Regulators

Philippine Securities and Exchange Commission (SEC)

The SEC or Commission of the Philippine Securities and Exchange Commission is a government regulatory agency responsible for regulating the markets for companies, capi...

Forex Regulatory Tips

In the Philippines, foreign exchange transactions are classified as commodity futures contract transactions, and foreign exchange is classified as commodity futures.
The English definition of the original text is as follows: The public is advised that TRADING OF COMMODITIES FUTURES CONTRACTS IN THE PHILIPPINES (including Foreign Exchange Trading as consistently held by the Commission).
Note: Currently, the Philippine SEC’s rules on commodity futures contracts (including foreign exchange) are suspended, which means that there is currently no type of company in the Philippines that can provide foreign exchange-related transactions. A screenshot of the email reply from the Philippines SEC on foreign exchange transactions is as follows:

The translation is as follows:
Pursuant to Section 11 of the Philippine Securities Regulatory Act ("SRC"), "No one may issue, sell, or enter into a commodity futures contract, except where it is in the public interest to comply with the regulations of the SEC. The SEC will formulate rules for commodity futures contracts. , to ensure the establishment of a fair and transparent trading environment for commodity futures contracts and protect the interests of investors." -- This includes foreign exchange transactions that are continuously regulated by the SEC in the Philippines. However, commodity futures trading in the Philippines (including foreign exchange transactions that are continuously regulated by the SEC in the Philippines) and related rules remain suspended.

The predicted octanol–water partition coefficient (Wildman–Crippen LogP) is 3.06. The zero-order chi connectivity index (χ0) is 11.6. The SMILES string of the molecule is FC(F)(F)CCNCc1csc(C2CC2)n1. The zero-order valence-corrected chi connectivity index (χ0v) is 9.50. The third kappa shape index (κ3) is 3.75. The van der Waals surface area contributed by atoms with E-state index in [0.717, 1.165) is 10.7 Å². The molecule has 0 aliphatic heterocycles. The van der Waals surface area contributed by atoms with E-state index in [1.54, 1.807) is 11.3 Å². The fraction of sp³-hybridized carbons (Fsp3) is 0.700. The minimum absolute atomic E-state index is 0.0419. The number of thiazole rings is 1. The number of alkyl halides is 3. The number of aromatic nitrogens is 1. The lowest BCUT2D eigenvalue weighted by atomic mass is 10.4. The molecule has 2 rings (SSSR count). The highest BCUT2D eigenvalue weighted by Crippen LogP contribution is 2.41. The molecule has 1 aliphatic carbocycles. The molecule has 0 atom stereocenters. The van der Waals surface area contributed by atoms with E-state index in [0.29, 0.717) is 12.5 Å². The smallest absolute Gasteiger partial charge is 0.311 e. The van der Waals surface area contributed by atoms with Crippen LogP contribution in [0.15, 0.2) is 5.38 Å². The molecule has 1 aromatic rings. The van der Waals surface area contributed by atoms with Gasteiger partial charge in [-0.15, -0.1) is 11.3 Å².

Forex Definition

The foreign currency trading contract consists of the following elements: 1) It is a financial instrument; 2) Its value changes with the value of the underlying asset, the so-called underlying asset is the foreign currency pair selected by the investor; 3) It requires A small amount of investment, that is, leveraged investment; 4) The contract is settled on a certain day in the future, and the settlement method is liquidation, not delivery. There is no doubt that a foreign currency exchange contract is a derivative and falls within the definition of a security.